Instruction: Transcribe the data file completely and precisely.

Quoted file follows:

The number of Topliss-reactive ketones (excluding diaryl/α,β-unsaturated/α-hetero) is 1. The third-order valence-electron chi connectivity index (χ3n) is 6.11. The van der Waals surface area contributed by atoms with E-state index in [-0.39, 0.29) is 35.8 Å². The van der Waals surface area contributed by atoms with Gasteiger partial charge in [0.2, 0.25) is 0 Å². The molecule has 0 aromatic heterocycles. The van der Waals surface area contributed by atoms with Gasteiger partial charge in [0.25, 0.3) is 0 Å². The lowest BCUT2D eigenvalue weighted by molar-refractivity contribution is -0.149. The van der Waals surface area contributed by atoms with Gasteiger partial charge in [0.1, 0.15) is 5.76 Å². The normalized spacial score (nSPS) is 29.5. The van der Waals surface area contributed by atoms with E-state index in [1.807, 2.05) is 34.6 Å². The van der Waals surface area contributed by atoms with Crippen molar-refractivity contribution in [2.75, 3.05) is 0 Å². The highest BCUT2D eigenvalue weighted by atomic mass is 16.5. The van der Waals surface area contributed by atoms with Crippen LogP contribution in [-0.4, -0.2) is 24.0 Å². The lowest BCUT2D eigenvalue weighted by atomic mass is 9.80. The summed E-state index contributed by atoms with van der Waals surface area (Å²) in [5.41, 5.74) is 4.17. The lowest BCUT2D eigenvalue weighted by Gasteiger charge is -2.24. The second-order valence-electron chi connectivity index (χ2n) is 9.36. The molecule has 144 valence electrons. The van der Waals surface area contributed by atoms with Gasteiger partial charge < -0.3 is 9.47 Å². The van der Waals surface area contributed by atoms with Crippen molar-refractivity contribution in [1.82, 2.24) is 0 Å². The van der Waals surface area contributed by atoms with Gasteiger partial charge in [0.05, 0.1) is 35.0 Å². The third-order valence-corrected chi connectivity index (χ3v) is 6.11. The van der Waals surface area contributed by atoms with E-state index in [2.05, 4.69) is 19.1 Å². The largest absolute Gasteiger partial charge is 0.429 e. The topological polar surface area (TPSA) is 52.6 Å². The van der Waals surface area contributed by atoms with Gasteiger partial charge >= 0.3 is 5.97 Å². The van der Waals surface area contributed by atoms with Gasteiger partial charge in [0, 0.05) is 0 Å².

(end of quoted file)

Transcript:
The number of Topliss-reactive ketones (excluding diaryl/α,β-unsaturated/α-hetero) is 1. The third-order valence-electron chi connectivity index (χ3n) is 6.11. The van der Waals surface area contributed by atoms with E-state index in [-0.39, 0.29) is 35.8 Å². The van der Waals surface area contributed by atoms with Gasteiger partial charge in [0.2, 0.25) is 0 Å². The molecule has 0 aromatic heterocycles. The van der Waals surface area contributed by atoms with Gasteiger partial charge in [0.25, 0.3) is 0 Å². The lowest BCUT2D eigenvalue weighted by molar-refractivity contribution is -0.149. The van der Waals surface area contributed by atoms with Gasteiger partial charge in [0.1, 0.15) is 5.76 Å². The normalized spacial score (nSPS) is 29.5. The van der Waals surface area contributed by atoms with E-state index in [1.807, 2.05) is 34.6 Å². The van der Waals surface area contributed by atoms with Crippen molar-refractivity contribution in [2.75, 3.05) is 0 Å². The highest BCUT2D eigenvalue weighted by atomic mass is 16.5. The van der Waals surface area contributed by atoms with Crippen LogP contribution in [-0.4, -0.2) is 24.0 Å². The lowest BCUT2D eigenvalue weighted by atomic mass is 9.80. The summed E-state index contributed by atoms with van der Waals surface area (Å²) in [5.41, 5.74) is 4.17. The lowest BCUT2D eigenvalue weighted by Gasteiger charge is -2.24. The second-order valence-electron chi connectivity index (χ2n) is 9.36. The molecule has 144 valence electrons. The van der Waals surface area contributed by atoms with Gasteiger partial charge < -0.3 is 9.47 Å². The van der Waals surface area contributed by atoms with Crippen molar-refractivity contribution in [1.82, 2.24) is 0 Å². The van der Waals surface area contributed by atoms with Gasteiger partial charge in [0.05, 0.1) is 35.0 Å². The third-order valence-corrected chi connectivity index (χ3v) is 6.11. The van der Waals surface area contributed by atoms with E-state index in [2.05, 4.69) is 19.1 Å². The largest absolute Gasteiger partial charge is 0.429 e. The topological polar surface area (TPSA) is 52.6 Å². The van der Waals surface area contributed by atoms with Gasteiger partial charge >= 0.3 is 5.97 Å². The van der Waals surface area contributed by atoms with Gasteiger partial charge in [0, 0.05) is 0 Å².